The association stresses that an outdated legal code could be problematic for state officials due to the lack of authority and basis to enforce these regulations.

As what OOIDA announced in their recent press release:

OOIDA contends that when FMCSA amends its regulations, the states must incorporate those amendments into state law before they can enforce them.”

Also, another complaint that was included in the petition was that the 20 states that OOIDA listed are receiving funds from the MCSAP (Motor Carrier Safety Assistance Program) despite not being compliant to its requirements.

With the MCSAP, qualified states are given financial grants that are meant to be used in reducing the number and severity of road crashes involving CMVs. For the previous 2016 fiscal year, the MCSAP provided these 20 states with a collective amount of over $65 million worth of grant.

For these states to be qualified to receive this grant, however, the 49 CFR 350.335 requires them to first adopt any federal regulatory updates into their corresponding state laws within a time span of three years after the regulation’s effective date.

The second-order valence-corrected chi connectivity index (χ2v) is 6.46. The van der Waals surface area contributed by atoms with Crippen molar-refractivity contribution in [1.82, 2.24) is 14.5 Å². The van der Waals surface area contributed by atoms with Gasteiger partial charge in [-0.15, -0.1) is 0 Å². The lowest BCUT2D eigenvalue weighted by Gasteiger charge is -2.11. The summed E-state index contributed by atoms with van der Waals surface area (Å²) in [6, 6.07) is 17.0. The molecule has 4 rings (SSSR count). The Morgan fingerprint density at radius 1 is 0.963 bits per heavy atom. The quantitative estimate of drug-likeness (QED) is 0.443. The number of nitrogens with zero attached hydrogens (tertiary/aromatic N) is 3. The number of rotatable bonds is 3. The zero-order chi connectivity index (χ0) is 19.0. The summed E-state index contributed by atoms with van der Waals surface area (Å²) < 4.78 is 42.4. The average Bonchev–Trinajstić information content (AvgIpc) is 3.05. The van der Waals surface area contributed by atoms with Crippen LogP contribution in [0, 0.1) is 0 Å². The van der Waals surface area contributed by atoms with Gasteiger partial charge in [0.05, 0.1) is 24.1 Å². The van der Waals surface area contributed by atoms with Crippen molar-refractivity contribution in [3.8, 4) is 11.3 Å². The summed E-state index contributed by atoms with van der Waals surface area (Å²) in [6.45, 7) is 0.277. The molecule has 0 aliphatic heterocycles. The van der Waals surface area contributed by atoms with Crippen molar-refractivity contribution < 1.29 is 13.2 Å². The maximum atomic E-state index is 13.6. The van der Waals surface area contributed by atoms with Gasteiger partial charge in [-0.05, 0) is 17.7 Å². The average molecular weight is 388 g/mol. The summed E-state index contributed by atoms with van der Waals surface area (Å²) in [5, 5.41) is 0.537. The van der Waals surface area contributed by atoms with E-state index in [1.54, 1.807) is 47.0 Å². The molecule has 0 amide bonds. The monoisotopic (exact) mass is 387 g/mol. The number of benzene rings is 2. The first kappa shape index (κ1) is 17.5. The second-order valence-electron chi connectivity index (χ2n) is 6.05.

Because of this, OOIDA is petitioning the FMCSA to withhold the MCSAP funding for these 20 states until they become compliant with the funding requirements.

You can click this link to read a copy of the petition that was sent by the OOIDA to the FMCSA.

OOIDA’s Attempts to Delay the ELD Mandate

Aside from the current petition, the OOIDA has already made several previous attempts to either postpone or revoke the ELD mandate. The association strongly believes that several enforcement agencies throughout the nation are not yet ready for the wide-scale implementation of the final ELD rule.

One incident that coincides with their stand against the mandate is a letter that was recently sent by the CVSA to the FMCSA.

In this letter, the CVSA wrote that they will be delaying the out-of-service criteria enforcement for the ELD rule until April 1, 2018, to give fleets a little bit more time to fully prepare for the mandate.

This delay is set to be implemented in spite of the mandate supposedly going into full effect by December 18, 2017.

Due to these kinds of reasons, Todd Spencer — the executive vice president of OOIDA — announced in a recent press release the intent of his association in filing the petition.

According to Spencer: